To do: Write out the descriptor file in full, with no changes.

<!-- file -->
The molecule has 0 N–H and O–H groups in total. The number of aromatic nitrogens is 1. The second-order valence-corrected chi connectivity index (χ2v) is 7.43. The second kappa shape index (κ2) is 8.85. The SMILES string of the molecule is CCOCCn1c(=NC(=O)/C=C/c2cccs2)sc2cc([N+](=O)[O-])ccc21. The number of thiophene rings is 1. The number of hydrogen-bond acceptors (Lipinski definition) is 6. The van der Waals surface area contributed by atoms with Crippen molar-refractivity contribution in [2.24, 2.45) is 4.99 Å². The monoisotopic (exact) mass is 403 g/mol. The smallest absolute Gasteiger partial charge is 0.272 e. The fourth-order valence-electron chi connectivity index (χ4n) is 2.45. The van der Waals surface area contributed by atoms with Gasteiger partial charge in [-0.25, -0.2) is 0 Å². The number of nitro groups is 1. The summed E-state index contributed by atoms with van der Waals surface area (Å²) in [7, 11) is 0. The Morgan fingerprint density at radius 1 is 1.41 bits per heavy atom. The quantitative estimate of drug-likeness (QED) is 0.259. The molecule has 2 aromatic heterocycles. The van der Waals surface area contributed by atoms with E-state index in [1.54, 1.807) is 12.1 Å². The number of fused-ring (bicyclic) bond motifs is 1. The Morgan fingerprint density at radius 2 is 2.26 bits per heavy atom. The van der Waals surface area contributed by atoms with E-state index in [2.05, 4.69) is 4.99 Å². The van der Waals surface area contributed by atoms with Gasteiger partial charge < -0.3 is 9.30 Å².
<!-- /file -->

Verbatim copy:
The molecule has 0 N–H and O–H groups in total. The number of aromatic nitrogens is 1. The second-order valence-corrected chi connectivity index (χ2v) is 7.43. The second kappa shape index (κ2) is 8.85. The SMILES string of the molecule is CCOCCn1c(=NC(=O)/C=C/c2cccs2)sc2cc([N+](=O)[O-])ccc21. The number of thiophene rings is 1. The number of hydrogen-bond acceptors (Lipinski definition) is 6. The van der Waals surface area contributed by atoms with Crippen molar-refractivity contribution in [2.24, 2.45) is 4.99 Å². The monoisotopic (exact) mass is 403 g/mol. The smallest absolute Gasteiger partial charge is 0.272 e. The fourth-order valence-electron chi connectivity index (χ4n) is 2.45. The van der Waals surface area contributed by atoms with Gasteiger partial charge in [-0.25, -0.2) is 0 Å². The number of nitro groups is 1. The summed E-state index contributed by atoms with van der Waals surface area (Å²) in [7, 11) is 0. The Morgan fingerprint density at radius 1 is 1.41 bits per heavy atom. The quantitative estimate of drug-likeness (QED) is 0.259. The molecule has 2 aromatic heterocycles. The van der Waals surface area contributed by atoms with E-state index in [1.54, 1.807) is 12.1 Å². The number of fused-ring (bicyclic) bond motifs is 1. The Morgan fingerprint density at radius 2 is 2.26 bits per heavy atom. The van der Waals surface area contributed by atoms with E-state index in [2.05, 4.69) is 4.99 Å². The van der Waals surface area contributed by atoms with Gasteiger partial charge < -0.3 is 9.30 Å².